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First impressions important when selling house in a balanced, competitive market
Sep 11, 2014

by Todd Lewys
It’s been more than three weeks since you listed your home, and you’re wondering why it hasn’t sold.
There could be several possible explanations for it still being on the market: a balanced market that’s provided consumers with a greater selection of homes to choose from than was the case even just a year or two ago; poor weather; a summer market made tepid by everyone going on holidays or the beginning of school, which has (hopefully temporarily) distracted people from going house hunting.
As valid as those explanations might be, there could be another reason why your home hasn’t sold — poor presentation. 
Which is to say, what people are seeing when they first walk up to the home. When they go from room to room assessing the home, the experience could well be very underwhelming.
For argument’s sake, let’s compare buying a resale home to buying a used car. 
When you’re looking at the car, you’re looking for pride of ownership — an exterior that’s free of rust, dents, dings and gouges and an interior that’s clean, with no fabric tears or chunks out of the dash or other areas of the car.
Not only that, but all the different options should be working from the electric windows and locks to the windshield wipers, to the front and rear defrosters. 
Walk up to a car with a pristine exterior and interior, and you can almost predict everything will be in good working order. When you start the engine and hear it idle smoothly, you’re not surprised since the car has obviously been maintained well.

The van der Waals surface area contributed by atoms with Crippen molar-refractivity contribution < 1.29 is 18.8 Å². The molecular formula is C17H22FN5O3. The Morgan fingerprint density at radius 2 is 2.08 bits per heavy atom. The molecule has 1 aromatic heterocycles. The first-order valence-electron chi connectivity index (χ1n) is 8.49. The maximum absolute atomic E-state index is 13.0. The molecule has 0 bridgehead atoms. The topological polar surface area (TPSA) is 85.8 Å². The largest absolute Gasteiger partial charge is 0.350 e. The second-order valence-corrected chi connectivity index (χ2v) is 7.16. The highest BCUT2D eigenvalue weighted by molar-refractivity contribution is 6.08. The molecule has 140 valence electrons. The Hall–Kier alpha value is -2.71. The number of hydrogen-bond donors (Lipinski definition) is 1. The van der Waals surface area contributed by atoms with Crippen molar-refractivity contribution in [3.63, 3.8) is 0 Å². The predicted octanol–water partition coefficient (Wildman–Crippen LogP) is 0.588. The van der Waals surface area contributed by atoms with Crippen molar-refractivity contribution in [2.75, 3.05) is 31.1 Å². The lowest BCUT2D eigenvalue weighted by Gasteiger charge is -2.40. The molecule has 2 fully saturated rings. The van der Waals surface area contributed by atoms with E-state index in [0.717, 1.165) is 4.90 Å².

Conversely, if a car has dents, rust spots and gouges on its exterior and the interior is rather unkempt, doubts arise. It’s unlikely that you would buy the car because it’s apparent it hasn’t been looked after.
The same thing applies to the home you’re selling. Reality is, as the saying goes, you don’t get a second chance to create a positive first impression. 
“These days, presentation is everything,” said REALTOR® Scott Moore. “Right after I list a home, I get it cleaned, painted and staged. 
“You can’t fool around these days with the market being so competitive. The bottom line is that a house has to look good from the front entrance on in in order for it to sell.”
Terry O’Rourke, a fellow REALTOR®, agrees wholeheartedly.
“With many more listings now compared to the same time last year, creating a positive first impression is critical,” he said. “That’s why when I list a home, the first thing I do is get a stager to go through the home and prepare a report on what needs to be done.”
The rationale for having the stager do the assessment is simple, added O’Rourke.
“I let the stager deal with the client because they’ve looked at the home objectively and will provide an honest evaluation of what needs to be done. It could be something as simple as adding or subtracting furniture, painting a room or two, de-cluttering closets or just making a kitchen or bathroom more neat and tidy.”
Moore said it’s important to note that sellers don’t have to do an all-out home makeover in order to make their home desirable.
“You don’t have to put in a new kitchen or blow out the walls to create an open-concept interior,” he said. “The whole idea is to make your home stand out above the rest. That means that it should be clean, well-kept and orderly inside, and that it should look good outside with nice landscaping, and be free of warning signs such as broken downspouts and eaves troughs with weeds growing out of them.”
“It all starts with the walkway, lawn and front entrance, and goes from there,” said O’Rourke in agreement with Moore. “Ultimately, our job is to generate offers for our clients. 
“It’s not fun, but sometimes we have to tell them while they might like the wallpaper in their living room, the rest of the city might not.”
O’Rourke said sellers have to understand that their home isn’t going to sell automatically, as was the case a few years ago.
“It’s not a seller’s market that it was several years back,” said O’Rourke. “To sell your home these days, you have to take away objections. 
“If you don’t, you’ll have a hard time selling your home, now matter how hard your REALTOR® works on your behalf. It’s that simple.”